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Fashion brands and their socio-political relevance

In light of the recent Dolce & Gabbana gaffe, designers weigh in on the importance of fashion brands and their social corporate responsibility.

Fashion brands and their socio-political relevance
The statements made by both brands come as insincere apologies and untimely responses that don’t own up to mistakes.

Fashion matters. It matters to the economy and to most of us personally but it is often viewed as a frivolous or vain industry and people fail to see how far-reaching it really is. Globally, the industry is valued at $3 trillion and it’s the second biggest worldwide economic activity for intensity of trade – employing over 57 million workers in developing countries, 80 per cent of whom are women. In Pakistan, the apparel sector has recently witnessed the entry of some of the biggest textile groups of the country. These groups have maximized on their opportunities by introducing separate brands, lawns and other fashion related products – further contributing to the growth of the industry. This vast, fast growing industry has the potential to initiate significant change as one of the things fashion is known to do is spread an idea very powerfully and with the all-pervasive ‘cool’ factor. Some brands nail this with their campaigns highlighting socially pertinent issues and making them known to a completely new scion of society.

In Pakistan, Ali Xeeshan is one of the designers who always attempts to push the bar with his campaigns. One of his collections this year brought Pakistan’s child marriage problem to the fore with the The Bridal Uniform campaign in collaboration with UN Women. It sent an impactful and disruptive message and also won the Cannes Lion award in the process. Generation, a brand that has also come to be known for its compelling and inclusive campaigns, recently launched a campaign called Sohni Dharti, an extension of their #StepOutside and #GreaterThanFear message(s). It aimed to highlight the repercussions of our actions towards the country and its environment, bringing forward some alarming facts.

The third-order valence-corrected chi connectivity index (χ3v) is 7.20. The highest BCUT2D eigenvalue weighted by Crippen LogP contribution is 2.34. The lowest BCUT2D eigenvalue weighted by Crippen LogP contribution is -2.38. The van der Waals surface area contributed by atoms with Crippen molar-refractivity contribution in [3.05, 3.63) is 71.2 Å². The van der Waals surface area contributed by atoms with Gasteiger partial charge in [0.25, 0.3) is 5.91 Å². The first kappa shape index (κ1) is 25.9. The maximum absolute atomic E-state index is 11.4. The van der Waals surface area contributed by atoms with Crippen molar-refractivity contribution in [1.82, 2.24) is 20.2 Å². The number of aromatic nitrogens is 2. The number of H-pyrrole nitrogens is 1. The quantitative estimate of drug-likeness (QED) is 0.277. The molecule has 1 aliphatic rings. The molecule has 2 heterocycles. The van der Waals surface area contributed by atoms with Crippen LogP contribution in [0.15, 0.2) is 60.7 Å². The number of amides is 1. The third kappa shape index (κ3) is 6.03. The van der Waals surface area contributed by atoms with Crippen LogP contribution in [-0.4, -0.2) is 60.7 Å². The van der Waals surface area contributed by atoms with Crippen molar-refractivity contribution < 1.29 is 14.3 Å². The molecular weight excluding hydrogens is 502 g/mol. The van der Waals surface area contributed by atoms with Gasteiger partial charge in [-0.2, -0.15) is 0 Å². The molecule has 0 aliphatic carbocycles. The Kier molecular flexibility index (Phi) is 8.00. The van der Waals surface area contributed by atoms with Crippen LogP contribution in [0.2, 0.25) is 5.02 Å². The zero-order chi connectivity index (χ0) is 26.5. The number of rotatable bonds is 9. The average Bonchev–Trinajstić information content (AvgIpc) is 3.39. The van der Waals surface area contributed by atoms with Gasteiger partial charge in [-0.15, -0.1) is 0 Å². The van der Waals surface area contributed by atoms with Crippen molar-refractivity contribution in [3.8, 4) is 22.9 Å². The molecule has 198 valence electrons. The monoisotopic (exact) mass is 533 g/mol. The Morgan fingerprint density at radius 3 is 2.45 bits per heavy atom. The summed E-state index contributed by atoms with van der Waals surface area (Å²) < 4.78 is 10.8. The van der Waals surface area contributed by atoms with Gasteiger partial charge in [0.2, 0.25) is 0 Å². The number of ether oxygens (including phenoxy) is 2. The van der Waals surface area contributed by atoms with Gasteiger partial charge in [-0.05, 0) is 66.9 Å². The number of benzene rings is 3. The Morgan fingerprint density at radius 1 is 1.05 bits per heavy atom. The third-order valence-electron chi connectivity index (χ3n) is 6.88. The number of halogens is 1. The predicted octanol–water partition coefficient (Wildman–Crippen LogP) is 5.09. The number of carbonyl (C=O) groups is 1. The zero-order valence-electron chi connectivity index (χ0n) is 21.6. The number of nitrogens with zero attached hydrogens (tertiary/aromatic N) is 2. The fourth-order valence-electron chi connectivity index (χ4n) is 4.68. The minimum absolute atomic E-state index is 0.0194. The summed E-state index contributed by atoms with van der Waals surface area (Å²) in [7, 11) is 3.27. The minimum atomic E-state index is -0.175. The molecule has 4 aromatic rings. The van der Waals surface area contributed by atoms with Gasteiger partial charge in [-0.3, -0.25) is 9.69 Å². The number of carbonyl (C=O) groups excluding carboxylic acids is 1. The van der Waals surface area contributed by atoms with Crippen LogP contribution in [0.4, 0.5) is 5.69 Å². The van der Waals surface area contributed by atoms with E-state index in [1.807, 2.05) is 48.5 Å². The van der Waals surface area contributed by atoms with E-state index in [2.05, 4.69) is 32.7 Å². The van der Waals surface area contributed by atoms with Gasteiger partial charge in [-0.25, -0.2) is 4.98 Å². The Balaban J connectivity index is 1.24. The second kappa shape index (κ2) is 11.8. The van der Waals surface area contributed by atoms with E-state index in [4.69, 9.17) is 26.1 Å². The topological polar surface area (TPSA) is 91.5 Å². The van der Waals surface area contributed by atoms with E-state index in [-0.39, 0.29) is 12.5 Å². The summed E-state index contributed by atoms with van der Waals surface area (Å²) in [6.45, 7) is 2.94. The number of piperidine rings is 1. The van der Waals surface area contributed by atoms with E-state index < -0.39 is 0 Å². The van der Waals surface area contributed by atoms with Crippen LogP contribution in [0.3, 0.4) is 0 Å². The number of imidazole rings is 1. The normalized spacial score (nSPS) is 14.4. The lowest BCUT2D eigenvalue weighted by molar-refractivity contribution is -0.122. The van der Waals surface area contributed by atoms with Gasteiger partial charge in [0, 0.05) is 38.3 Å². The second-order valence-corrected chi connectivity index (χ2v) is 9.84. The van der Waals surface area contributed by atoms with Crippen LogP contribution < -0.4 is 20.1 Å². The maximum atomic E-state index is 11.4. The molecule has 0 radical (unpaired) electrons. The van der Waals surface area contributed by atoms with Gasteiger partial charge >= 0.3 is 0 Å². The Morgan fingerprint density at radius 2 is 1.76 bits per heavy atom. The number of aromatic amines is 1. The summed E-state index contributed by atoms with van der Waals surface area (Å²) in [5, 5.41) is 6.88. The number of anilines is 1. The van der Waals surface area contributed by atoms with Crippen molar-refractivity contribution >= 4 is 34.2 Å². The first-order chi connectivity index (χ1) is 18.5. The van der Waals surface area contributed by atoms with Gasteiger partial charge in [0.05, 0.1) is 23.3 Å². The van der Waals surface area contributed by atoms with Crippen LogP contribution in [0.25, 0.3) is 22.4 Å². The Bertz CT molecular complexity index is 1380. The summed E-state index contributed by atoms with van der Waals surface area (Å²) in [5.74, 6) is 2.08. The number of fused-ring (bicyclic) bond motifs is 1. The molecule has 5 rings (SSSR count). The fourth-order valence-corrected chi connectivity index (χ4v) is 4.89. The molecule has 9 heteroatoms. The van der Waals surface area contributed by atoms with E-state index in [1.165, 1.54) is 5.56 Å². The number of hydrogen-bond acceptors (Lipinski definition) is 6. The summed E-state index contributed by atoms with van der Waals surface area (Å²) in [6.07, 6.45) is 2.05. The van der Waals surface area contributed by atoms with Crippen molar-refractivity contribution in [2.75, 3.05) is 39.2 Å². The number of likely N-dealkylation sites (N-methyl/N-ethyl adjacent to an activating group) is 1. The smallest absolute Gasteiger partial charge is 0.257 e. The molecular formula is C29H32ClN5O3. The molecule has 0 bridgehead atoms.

The fact that a) the country’s tree cover has diminished from a dismal 3.3% in 1990 further to a non-existent 1.9% in 2015, b) reports by the World Health Organization stating that the Air Quality of Pakistan is amongst the worst on the planet, and c) The IMF (International Monetary Fund) ranking Pakistan as the country facing the third worst water shortage crises in the entire world! With the country’s narrative surrounding environmental consciousness more than ever before, other brands also stepped in. High street brand Sapphire came up with a brilliant eco-friendly idea, as Sapphire has introduced environment-friendly, biodegradable bags which are infused with plant seeds in them. These are some of the brands that found themselves on the right side of the debate by using their platforms to responsibly ‘give back’ and alert people on important issues.

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The fashion world has grown exponentially in size and economic rewards and so is rightly under increased scrutiny. Brands that want a bigger slice of the profit pie need to be more culturally sensitive to the issues of the people they are looking to cater to.